The interesting and often challenging thing about being part of a family is that you not only get to go on your own adventures and do your own thing, but that your family also takes you on all sorts of journeys to places you would never, ever consider going. As a result, you find yourself stretched, pulled and even contorted in all sorts of directions you never thought possible and if you don’t snap somewhere along the way, you actually stretch and grow so far beyond your perceived limitations and you emerge your own personal super hero. I understand that you might not have seen my lasoo, but I am Wonder Woman by the way!
Quite often, I at least, find myself thrown in the deep end, way out of my depth on these adventures. Thrashing my arms around in the swirling vortex, I feel myself about to go under and yet I somehow find my strength and go on to exceed even my wildest expectations. Amazingly, the frightened little mouse emerges from her ordeal a lion, even if my roar is still a little soft.
Given my struggles with my autoimmune disease which attacks my muscles and lungs, these challenges can be terrifying and intense. However, my fear is counterbalanced by my intense desire to be an active part of our family and be able to do things with them. Sometimes, these challenges involve relatively simple things like taking the dog for a walk, walking to the shops or being able to go the park after the school. However, every now and then some big challenges come along and it doesn’t get bigger or more terrifying for me than our annual ski holiday.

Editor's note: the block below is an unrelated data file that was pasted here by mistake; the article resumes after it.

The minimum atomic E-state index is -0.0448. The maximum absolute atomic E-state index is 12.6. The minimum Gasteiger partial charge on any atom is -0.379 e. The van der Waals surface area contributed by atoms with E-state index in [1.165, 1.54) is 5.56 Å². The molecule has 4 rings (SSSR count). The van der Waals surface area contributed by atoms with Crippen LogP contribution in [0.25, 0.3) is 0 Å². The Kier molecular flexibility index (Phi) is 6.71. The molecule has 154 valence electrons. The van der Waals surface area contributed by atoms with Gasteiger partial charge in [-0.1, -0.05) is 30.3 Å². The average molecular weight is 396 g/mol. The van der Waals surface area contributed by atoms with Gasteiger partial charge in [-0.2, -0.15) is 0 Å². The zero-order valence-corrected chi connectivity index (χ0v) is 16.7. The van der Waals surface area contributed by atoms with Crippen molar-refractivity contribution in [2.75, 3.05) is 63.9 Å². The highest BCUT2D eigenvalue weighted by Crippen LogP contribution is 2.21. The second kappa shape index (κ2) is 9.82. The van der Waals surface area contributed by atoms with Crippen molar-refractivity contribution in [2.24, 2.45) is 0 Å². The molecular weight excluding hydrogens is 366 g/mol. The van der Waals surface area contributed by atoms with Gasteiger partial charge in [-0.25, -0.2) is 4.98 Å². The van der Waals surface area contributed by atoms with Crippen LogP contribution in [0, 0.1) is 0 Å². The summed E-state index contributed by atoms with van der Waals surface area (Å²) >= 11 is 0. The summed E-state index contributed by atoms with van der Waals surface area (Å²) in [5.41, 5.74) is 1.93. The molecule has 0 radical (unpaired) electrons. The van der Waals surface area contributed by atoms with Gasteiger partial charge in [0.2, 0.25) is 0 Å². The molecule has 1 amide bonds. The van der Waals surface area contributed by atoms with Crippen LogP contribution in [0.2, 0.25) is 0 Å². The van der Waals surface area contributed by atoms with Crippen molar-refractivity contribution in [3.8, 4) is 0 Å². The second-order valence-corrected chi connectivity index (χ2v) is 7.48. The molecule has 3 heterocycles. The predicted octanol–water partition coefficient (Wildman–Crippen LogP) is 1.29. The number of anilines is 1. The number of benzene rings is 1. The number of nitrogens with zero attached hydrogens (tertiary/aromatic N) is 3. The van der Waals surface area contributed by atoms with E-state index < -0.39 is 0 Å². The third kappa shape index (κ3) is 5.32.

The rest of the family are mad skiers who have been checking the snow reports for a few months now and started crossing down the days to our next ski trip as soon as they exited the slopes last year as green oases were opening up and the alpine streams were flowing fast.
I, on the other hand, prefer traveling up and down Perisher’s Front Valley on the chairlift, stopping off at mid-station for a decadent Toblerone Hot Chocolate served with a marshmallow snowman on a swizzle stick and walking through the snow taking photos. However, there was also something about the allure of skiing which sort of drew me in…no doubt, seeing how it made the rest of the family glow!
Two years ago, we took the kids skiing for the first time. They, and of course, my husband had a mad time and came home totally ski obsessed. I didn’t go skiing that time thinking that it wouldn’t be possible. This idea was challenged when we met the para-olympic ski team training down there and they put me onto the Disable Winter Sports’ Association. I don’t use a wheelchair and so there are some things they can do that I can’t. I wasn’t sure if I’d make it down the hill in a sit chair and didn’t think I’d ever be able to pull off conventional skiing until I met my instructor. Yet, this meeting provided the initial spark.